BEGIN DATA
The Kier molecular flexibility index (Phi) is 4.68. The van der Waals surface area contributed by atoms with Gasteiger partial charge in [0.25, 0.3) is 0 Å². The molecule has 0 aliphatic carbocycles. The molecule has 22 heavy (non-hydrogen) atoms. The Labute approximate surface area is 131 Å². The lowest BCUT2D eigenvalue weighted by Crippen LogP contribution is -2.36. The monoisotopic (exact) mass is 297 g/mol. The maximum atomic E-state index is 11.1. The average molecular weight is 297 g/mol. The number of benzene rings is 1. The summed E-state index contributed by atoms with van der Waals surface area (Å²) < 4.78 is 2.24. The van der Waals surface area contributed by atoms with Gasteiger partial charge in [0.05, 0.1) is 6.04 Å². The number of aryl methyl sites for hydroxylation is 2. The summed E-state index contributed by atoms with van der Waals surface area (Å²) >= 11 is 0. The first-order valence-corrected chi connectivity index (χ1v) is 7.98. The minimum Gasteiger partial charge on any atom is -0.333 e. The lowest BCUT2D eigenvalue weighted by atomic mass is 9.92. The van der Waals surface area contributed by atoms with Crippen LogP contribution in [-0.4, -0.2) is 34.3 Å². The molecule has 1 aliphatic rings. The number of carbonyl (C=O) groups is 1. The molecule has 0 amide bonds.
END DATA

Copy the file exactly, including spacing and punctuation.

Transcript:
The Kier molecular flexibility index (Phi) is 4.68. The van der Waals surface area contributed by atoms with Gasteiger partial charge in [0.25, 0.3) is 0 Å². The molecule has 0 aliphatic carbocycles. The molecule has 22 heavy (non-hydrogen) atoms. The Labute approximate surface area is 131 Å². The lowest BCUT2D eigenvalue weighted by Crippen LogP contribution is -2.36. The monoisotopic (exact) mass is 297 g/mol. The maximum atomic E-state index is 11.1. The average molecular weight is 297 g/mol. The number of benzene rings is 1. The summed E-state index contributed by atoms with van der Waals surface area (Å²) < 4.78 is 2.24. The van der Waals surface area contributed by atoms with Gasteiger partial charge in [0.05, 0.1) is 6.04 Å². The number of aryl methyl sites for hydroxylation is 2. The summed E-state index contributed by atoms with van der Waals surface area (Å²) >= 11 is 0. The first-order valence-corrected chi connectivity index (χ1v) is 7.98. The minimum Gasteiger partial charge on any atom is -0.333 e. The lowest BCUT2D eigenvalue weighted by atomic mass is 9.92. The van der Waals surface area contributed by atoms with Crippen LogP contribution in [-0.4, -0.2) is 34.3 Å². The molecule has 1 aliphatic rings. The number of carbonyl (C=O) groups is 1. The molecule has 0 amide bonds.